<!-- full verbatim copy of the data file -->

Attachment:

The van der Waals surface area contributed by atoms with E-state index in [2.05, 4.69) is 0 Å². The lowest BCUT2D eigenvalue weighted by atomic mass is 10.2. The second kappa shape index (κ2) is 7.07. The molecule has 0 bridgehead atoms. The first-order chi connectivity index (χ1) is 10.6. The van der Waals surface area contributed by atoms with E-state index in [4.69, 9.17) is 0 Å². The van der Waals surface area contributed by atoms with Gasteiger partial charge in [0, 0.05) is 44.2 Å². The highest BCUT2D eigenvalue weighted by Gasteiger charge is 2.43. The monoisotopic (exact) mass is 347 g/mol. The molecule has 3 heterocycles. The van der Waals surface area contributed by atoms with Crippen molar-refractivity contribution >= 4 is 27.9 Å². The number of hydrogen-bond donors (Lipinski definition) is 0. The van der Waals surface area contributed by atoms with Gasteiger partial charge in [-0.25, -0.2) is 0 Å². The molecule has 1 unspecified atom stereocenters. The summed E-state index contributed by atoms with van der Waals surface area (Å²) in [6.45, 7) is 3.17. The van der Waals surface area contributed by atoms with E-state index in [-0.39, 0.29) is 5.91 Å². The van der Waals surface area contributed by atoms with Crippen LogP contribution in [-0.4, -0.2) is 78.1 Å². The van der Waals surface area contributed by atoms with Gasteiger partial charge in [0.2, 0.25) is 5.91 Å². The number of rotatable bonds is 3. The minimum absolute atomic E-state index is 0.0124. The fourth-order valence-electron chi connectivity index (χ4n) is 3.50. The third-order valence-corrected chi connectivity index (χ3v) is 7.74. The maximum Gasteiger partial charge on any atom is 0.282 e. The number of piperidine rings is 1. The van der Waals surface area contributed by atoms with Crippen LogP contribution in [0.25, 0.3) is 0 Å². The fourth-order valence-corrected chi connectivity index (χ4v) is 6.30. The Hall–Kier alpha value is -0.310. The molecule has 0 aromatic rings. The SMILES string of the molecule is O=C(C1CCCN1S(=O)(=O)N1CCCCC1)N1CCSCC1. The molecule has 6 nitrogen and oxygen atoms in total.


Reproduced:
The van der Waals surface area contributed by atoms with E-state index in [2.05, 4.69) is 0 Å². The lowest BCUT2D eigenvalue weighted by atomic mass is 10.2. The second kappa shape index (κ2) is 7.07. The molecule has 0 bridgehead atoms. The first-order chi connectivity index (χ1) is 10.6. The van der Waals surface area contributed by atoms with E-state index in [4.69, 9.17) is 0 Å². The van der Waals surface area contributed by atoms with Gasteiger partial charge in [0, 0.05) is 44.2 Å². The highest BCUT2D eigenvalue weighted by Gasteiger charge is 2.43. The monoisotopic (exact) mass is 347 g/mol. The molecule has 3 heterocycles. The van der Waals surface area contributed by atoms with Crippen molar-refractivity contribution >= 4 is 27.9 Å². The number of hydrogen-bond donors (Lipinski definition) is 0. The van der Waals surface area contributed by atoms with Gasteiger partial charge in [-0.25, -0.2) is 0 Å². The molecule has 1 unspecified atom stereocenters. The summed E-state index contributed by atoms with van der Waals surface area (Å²) in [6.45, 7) is 3.17. The van der Waals surface area contributed by atoms with E-state index in [-0.39, 0.29) is 5.91 Å². The van der Waals surface area contributed by atoms with Crippen LogP contribution in [-0.4, -0.2) is 78.1 Å². The van der Waals surface area contributed by atoms with Gasteiger partial charge in [0.2, 0.25) is 5.91 Å². The number of rotatable bonds is 3. The minimum absolute atomic E-state index is 0.0124. The fourth-order valence-electron chi connectivity index (χ4n) is 3.50. The third-order valence-corrected chi connectivity index (χ3v) is 7.74. The maximum Gasteiger partial charge on any atom is 0.282 e. The number of piperidine rings is 1. The van der Waals surface area contributed by atoms with Crippen LogP contribution in [0.25, 0.3) is 0 Å². The fourth-order valence-corrected chi connectivity index (χ4v) is 6.30. The Hall–Kier alpha value is -0.310. The molecule has 0 aromatic rings. The SMILES string of the molecule is O=C(C1CCCN1S(=O)(=O)N1CCCCC1)N1CCSCC1. The molecule has 6 nitrogen and oxygen atoms in total.